In the short term, Estrada juggles the schedules of about 20 volunteers a week. In the long term, it’s part of her job to worry what the long term will be. The center’s lease expires next August. The Franciscans and the Daughters of Charity, she said, are hoping to find more spacious accommodations, preferably with apartments upstairs that would accept federal housing vouchers. Ideally, she said, she’d like some open space, enough to plant and harvest a garden.
Estrada and a volunteer made the rounds at Alameda Park, where there are numerous but small clusters of homeless people dispersed throughout. She hauled along a bright-green wagon, passing out the brown bags and exchanging a few pleasantries with people she’s gotten to know.
Several of the recipients politely declined to be interviewed. Others, like a guy named Lefty, seated at a picnic table, announced he would not be accepting the food. “I’m not a little boy,” he explained. “I can feed myself.”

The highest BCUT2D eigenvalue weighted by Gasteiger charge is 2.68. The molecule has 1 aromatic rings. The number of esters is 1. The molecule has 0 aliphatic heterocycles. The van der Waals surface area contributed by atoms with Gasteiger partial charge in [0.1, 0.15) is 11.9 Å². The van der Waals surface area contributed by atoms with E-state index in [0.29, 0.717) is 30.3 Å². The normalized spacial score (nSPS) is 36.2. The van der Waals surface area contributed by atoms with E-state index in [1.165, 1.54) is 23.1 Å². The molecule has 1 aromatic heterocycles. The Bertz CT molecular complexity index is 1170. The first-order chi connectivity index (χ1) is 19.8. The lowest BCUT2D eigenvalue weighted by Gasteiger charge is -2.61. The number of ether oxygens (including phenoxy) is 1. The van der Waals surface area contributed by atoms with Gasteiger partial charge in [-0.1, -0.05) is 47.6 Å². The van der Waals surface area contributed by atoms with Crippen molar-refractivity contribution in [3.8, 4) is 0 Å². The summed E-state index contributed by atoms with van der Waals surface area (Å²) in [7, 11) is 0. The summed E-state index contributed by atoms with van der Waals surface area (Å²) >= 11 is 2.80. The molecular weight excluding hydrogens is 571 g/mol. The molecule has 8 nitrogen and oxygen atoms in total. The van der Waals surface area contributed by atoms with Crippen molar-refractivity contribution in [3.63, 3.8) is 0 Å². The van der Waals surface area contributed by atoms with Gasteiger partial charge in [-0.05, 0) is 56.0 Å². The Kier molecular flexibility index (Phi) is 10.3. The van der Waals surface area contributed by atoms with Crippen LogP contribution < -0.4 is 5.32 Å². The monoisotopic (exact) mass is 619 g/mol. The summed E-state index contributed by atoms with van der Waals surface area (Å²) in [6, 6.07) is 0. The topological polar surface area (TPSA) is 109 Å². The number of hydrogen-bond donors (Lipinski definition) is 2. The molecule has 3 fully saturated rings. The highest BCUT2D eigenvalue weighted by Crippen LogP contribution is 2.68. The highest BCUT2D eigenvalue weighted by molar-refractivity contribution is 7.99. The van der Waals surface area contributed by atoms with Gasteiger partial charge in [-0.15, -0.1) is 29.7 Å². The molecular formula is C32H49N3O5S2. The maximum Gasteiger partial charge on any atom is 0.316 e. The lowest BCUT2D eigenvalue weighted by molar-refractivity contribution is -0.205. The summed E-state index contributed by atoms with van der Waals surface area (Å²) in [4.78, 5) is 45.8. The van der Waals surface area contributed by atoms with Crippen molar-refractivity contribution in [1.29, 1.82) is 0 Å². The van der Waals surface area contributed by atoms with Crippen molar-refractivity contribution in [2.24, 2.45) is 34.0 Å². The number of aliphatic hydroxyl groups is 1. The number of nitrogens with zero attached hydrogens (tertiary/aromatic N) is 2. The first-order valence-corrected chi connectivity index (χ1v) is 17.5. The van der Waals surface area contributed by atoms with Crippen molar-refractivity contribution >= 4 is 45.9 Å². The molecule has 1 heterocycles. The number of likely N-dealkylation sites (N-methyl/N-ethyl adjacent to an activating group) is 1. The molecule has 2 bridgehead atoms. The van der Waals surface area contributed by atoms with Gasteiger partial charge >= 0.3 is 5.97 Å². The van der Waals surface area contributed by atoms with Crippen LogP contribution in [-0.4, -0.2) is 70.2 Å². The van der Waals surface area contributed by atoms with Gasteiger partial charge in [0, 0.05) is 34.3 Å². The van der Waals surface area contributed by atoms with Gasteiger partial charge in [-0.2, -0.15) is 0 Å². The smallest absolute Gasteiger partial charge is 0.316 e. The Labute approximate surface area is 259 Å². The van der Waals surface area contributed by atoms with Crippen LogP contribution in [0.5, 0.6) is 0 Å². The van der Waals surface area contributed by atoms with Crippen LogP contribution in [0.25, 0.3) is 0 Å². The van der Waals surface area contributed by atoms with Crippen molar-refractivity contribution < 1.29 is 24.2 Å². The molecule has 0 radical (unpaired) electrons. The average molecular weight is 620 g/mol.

Lefty, originally from Hell’s Kitchen in New York City, added, “These are the most pampered bunch in the country, and you can quote me on that.”
His companion, James Johnson, termed the meal “great,” but not before holding aloft a book by noted ’60s media critic Marshall “The medium is the message” McLuhan, demanding, “Do you know who he is?” He would later do the same with Susan Sontag’s Regarding the Pain of Others, an aesthetic rumination on how human suffering is depicted in the arts.
Estrada works quickly and smoothly, however, and does not get bogged down in such exchanges. She has other parks to be at.
CORRECTION: An earlier version of this story incorrectly referred to the Daughters of Charity as the Sisters of Charity.